Bands like Pearl Jam, Soundgarden and Nirvana are synonymous with the grunge genre, or “Seattle sound,” known for its muddy electric guitar and angsty vocals. But before Kurt Cobain was getting Rolling Stone cover features, he was just one of many Seattle teenagers enthralled by Seattle band Bam Bam and its late frontwoman, Tina Bell. 

On July 9, Seattle-area musicians pay tribute to Bell, whom they revere as one of the founders of grunge, by playing a show of her music at the Central Saloon. Matt Cameron, the former Bam Bam and Soundgarden drummer who now plays with Pearl Jam, will hold down the rhythm section. Kendall Jones of Fishbone and singer-songwriter Ayron Jones will play Bam Bam’s chords and leads. Jenelle Roccaforte from New Orleans will play bass. And Pearl Jam’s Stone Gossard will play a song as a special guest.

The legacy of Bell, a Black woman, has often been overlooked in a genre typically associated with long-haired white guys.

Seattle-area musician Om Johari, singer for Bad Brains tribute band Re-Ignition, used to sneak out after curfew to go to Bam Bam shows as a teenager. Johari says she was inspired to see a fellow Black woman screaming into a microphone in front of crowds in the Seattle hard-rock scene, which wasn’t always inclusive of Black people or women. She says Bell doesn’t receive the recognition she deserves as one of the founders of grunge music, because of sexism and racism. Bam Bam bassist Scott Ledgerwood says grunge stars like Cobain roadied for Bam Bam before they were famous — Ledgerwood remembers jokingly yelling at Cobain for dropping his guitar, saying Ledgerwood was the one who was supposed to give the guitar character, and seeing the future Nirvana frontman “sitting at the side of the stage hugging his knees” at Bam Bam shows, completely absorbed in the music.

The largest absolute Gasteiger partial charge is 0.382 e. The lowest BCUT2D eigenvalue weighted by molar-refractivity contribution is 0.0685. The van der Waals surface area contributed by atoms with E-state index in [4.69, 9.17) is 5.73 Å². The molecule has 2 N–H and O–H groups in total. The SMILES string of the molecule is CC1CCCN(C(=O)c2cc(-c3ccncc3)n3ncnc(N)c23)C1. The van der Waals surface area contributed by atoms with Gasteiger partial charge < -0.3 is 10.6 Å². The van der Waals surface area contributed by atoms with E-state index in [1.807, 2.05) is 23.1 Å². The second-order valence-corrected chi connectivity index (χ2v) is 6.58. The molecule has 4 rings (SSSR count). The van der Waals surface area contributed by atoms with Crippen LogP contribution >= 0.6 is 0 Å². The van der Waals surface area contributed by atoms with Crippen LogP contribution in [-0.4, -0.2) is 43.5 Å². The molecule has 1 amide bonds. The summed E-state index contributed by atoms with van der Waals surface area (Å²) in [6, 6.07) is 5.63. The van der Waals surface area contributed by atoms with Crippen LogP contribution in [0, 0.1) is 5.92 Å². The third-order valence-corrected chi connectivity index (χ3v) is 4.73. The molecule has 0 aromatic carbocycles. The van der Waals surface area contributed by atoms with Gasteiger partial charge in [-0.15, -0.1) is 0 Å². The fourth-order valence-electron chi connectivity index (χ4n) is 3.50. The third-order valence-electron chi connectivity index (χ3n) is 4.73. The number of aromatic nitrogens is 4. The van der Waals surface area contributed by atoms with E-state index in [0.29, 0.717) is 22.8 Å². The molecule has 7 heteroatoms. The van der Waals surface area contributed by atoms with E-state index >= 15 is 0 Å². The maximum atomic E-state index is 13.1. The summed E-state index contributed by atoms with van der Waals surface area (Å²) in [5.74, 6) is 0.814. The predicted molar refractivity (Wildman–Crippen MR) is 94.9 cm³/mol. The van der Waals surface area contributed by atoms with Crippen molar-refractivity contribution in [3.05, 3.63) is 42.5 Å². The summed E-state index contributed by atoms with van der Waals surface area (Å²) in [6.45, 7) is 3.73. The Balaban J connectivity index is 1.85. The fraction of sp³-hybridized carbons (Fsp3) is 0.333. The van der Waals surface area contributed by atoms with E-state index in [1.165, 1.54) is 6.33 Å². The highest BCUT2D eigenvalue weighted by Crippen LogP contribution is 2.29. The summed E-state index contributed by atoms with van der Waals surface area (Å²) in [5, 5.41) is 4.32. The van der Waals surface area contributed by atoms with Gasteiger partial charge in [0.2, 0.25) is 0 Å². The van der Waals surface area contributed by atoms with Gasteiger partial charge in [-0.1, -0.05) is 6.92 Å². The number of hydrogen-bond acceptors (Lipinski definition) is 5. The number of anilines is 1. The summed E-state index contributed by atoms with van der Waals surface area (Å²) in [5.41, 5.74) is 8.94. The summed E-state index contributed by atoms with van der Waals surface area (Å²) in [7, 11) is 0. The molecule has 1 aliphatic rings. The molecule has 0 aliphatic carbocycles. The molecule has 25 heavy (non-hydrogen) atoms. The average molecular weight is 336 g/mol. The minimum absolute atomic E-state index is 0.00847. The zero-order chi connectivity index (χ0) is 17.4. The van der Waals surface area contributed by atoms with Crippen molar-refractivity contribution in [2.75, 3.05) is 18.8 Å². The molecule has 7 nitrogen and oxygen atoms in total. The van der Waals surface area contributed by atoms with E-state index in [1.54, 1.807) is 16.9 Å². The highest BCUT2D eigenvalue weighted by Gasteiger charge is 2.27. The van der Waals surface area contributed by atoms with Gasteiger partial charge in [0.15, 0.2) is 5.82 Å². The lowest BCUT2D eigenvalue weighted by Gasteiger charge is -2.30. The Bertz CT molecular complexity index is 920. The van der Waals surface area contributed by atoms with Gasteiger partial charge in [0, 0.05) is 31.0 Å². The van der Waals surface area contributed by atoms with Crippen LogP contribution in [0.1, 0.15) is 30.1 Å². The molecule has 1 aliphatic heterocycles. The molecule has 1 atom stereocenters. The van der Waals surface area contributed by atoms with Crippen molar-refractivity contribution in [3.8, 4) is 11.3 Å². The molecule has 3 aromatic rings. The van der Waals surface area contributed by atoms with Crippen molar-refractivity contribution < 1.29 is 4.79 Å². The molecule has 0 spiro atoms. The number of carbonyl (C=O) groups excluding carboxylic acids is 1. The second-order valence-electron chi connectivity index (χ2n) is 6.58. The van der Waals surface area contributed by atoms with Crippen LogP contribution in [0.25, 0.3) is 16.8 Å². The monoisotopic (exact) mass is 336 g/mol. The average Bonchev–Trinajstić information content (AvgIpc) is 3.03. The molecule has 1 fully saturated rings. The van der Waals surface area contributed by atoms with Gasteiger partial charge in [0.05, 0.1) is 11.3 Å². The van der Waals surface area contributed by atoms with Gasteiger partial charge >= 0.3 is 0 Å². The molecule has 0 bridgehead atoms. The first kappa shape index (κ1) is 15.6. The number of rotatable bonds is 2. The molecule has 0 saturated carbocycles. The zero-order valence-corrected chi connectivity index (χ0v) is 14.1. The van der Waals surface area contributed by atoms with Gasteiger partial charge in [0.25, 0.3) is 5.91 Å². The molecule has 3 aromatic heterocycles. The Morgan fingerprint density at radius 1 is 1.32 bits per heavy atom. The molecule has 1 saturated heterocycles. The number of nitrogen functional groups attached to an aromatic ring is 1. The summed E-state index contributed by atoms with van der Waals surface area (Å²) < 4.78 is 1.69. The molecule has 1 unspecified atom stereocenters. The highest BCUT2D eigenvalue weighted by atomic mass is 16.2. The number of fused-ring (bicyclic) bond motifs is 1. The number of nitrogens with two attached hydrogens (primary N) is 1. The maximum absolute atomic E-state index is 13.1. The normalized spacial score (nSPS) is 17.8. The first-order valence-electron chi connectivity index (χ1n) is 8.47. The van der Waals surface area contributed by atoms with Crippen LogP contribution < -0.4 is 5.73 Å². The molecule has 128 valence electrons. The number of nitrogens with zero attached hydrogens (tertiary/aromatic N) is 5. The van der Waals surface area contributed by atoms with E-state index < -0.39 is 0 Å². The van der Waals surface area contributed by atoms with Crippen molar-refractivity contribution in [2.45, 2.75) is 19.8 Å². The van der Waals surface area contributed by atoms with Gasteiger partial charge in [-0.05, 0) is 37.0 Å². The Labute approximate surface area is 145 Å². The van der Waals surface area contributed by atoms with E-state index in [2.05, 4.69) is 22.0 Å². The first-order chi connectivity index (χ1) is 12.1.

Johari organized the concert after CBS News contacted Ledgerwood and Eva Walker of the Black Tones, because CBS producers wanted to do a segment on “CBS This Morning” about Bell, who died in 2012. For the location of the TV interviews, Ledgerwood says he and Walker chose the Central Saloon, a venue with rich grunge history that recently put a mural of Bell on one of its walls. With so many former Bam Bam band members and fans-turned-musicians coming to one place, Johari says she had a golden opportunity for a show. 

For vocalists, Johari chose Black women influenced by Bell’s music: Walker, Shaina Shepherd of BEARAXE, Dmitra Smith of Ex’s With Benefits and New York-based songwriter Dejha Colantuono. Johari also chose the singers to capture Bell’s huge vocal range on the 13 Bam Bam songs the tribute band will play. Ledgerwood says Bell’s voice “could go so quickly from a sultry coo to an absolutely spine-chilling shriek.” 


Johari says though Black women like Sister Rosetta Tharpe were among the founders of rock ‘n’ roll, they’ve never been adequately recognized for their contributions to the genre. 

“People sometimes have a really difficult time accepting women who happen to be Black in the genre of rock ‘n’ roll — that we invented,” Johari says.

Ledgerwood says Bell didn’t get the record deals and fame some white male grunge artists achieved because people in power in the music industry didn’t give her the shot she deserved. “They were too blind to see that America was ready for a Black superstar, a gorgeous lady, up front in a hard [rock] band.” 

Now with the CBS segment, the mural at the Central Saloon and the tribute concert, Ledgerwood says Bell is finally starting to get the recognition she deserves.

8 p.m. Friday, July 9; Central Saloon, 207 First Ave. S., Seattle; $150 (tickets no longer available online as of this writing), Tickets to watch the livestream start at $20, available at

This story has been updated to include the name of the bass player for the tribute band, Jenelle Roccaforte, to give Scott Ledgerwood and Eva Walker credit for organizing the CBS interview and choosing the location of the show and to clarify that Ledgerwood yelled at Kurt Cobain as a joke.